We develop and apply new spectroscopic methods based on magnetic resonance. The aim is to learn more about the structure of complex chemical systems, such as amorphous materials, weakly folded proteins, and catalytic sites - systems of which the structure cannot be studied by other means.

The following branches of magnetic resonance are of particular interest to us:

  • Magic-angle spinning nuclear magnetic resonance (MAS NMR)
    When nuclear spins experience anisotropic interactions, for example dipole-dipole coupling, this results in NMR spectra with (very) broad lines. In liquids, anisotropic interactions are averaged out by molecular motion, but in solids this generally does not happen, making NMR spectra of even simple solid-state samples uninterpretable. However, by packing a sample in a rotor and spinning it rapidly around the "magic angle" of 54.7º with the direction of the externally applied magnetic field, anisotropic interactions can be removed, to a large extent, for solid samples as well. In this way, magic-angle spinning makes it possible to use NMR spectroscopy to study the structure of chemical systems in the solid state.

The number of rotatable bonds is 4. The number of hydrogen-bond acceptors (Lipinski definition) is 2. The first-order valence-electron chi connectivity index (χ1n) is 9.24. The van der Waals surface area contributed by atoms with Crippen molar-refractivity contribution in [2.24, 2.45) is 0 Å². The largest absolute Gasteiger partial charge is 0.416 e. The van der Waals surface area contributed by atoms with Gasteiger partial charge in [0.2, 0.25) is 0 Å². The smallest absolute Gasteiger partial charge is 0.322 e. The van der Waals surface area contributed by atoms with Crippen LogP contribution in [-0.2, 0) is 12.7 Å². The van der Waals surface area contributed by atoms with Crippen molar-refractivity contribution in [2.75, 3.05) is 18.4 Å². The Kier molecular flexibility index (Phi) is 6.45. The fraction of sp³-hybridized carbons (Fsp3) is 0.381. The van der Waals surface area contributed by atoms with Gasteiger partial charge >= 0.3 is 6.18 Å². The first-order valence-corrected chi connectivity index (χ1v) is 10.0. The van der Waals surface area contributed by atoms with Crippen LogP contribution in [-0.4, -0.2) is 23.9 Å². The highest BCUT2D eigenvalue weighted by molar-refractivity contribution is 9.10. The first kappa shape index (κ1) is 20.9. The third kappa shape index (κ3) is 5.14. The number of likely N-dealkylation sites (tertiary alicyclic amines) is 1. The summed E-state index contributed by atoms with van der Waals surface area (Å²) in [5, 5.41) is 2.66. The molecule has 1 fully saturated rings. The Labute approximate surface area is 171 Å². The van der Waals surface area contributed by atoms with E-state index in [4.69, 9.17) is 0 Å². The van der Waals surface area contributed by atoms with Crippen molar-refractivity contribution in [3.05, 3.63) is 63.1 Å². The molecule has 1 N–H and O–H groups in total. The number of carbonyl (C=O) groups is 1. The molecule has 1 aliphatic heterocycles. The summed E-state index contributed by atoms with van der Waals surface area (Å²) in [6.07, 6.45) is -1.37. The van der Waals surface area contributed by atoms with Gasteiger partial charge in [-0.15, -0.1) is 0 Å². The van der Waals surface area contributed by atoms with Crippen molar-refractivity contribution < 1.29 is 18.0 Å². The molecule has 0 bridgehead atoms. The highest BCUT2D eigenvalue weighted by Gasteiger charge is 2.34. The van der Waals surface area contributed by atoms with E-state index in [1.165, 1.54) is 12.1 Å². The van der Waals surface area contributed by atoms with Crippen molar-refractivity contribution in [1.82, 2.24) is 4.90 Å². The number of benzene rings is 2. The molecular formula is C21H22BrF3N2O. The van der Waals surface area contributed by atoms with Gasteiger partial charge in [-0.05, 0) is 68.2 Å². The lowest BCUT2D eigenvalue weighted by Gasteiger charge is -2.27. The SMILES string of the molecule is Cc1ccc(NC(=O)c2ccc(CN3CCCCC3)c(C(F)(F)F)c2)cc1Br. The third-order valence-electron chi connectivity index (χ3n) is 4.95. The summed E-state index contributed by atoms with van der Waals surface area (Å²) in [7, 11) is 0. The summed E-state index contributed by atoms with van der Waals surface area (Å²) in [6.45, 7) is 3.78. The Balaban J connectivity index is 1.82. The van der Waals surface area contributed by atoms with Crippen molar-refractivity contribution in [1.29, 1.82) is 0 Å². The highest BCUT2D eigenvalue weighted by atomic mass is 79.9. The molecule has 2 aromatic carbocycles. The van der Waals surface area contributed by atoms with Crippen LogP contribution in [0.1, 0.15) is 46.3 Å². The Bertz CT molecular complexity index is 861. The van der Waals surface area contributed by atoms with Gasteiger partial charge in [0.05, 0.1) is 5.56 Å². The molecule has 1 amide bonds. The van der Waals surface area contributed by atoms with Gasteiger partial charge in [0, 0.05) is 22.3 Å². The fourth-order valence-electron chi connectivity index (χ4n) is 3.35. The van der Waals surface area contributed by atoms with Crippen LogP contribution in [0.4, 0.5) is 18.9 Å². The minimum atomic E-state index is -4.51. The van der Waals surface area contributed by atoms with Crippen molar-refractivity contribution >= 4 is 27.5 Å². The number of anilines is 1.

• Electron paramagnetic resonance (EPR)
    Electron paramagnetic resonance spectroscopy is the sister-technique of NMR spectroscopy, probing not predominantly the nuclear spins, but the spins of unpaired electrons. The method provides unique information on the structure of stable radicals, transition-metal sites, and photo-excited triplet states.
  • Dynamic nuclear polarization (DNP)
    NMR is a powerful and versatile spectroscopic technique, but is, unfortunately, not very sensitive. To perform DNP, unpaired eletrons are introduced into the NMR sample, in the form of stable radicals or "polarizing agents". Microwave irradiation is applied to induce a transfer of polarization from the unpaired electrons to the nuclei in the sample. This enhances the sensitivity of NMR by 2 to 3 orders of magnitude. Because there is no principle limit on the size and complexity of systems that can be studied, DNP is particularly worthwhile in combination with MAS NMR. Practical applications of MAS NMR are restricted by the time that one can reasonable take to record a spectrum, in other words, by the (in)sensitivity of NMR. DNP helps to overcome this restriction.

Continue reading about ongoing research projects here.

Our research is funded by the Deutsche Forschungsgemeinschaft (DFG) through the Emmy Noether Program.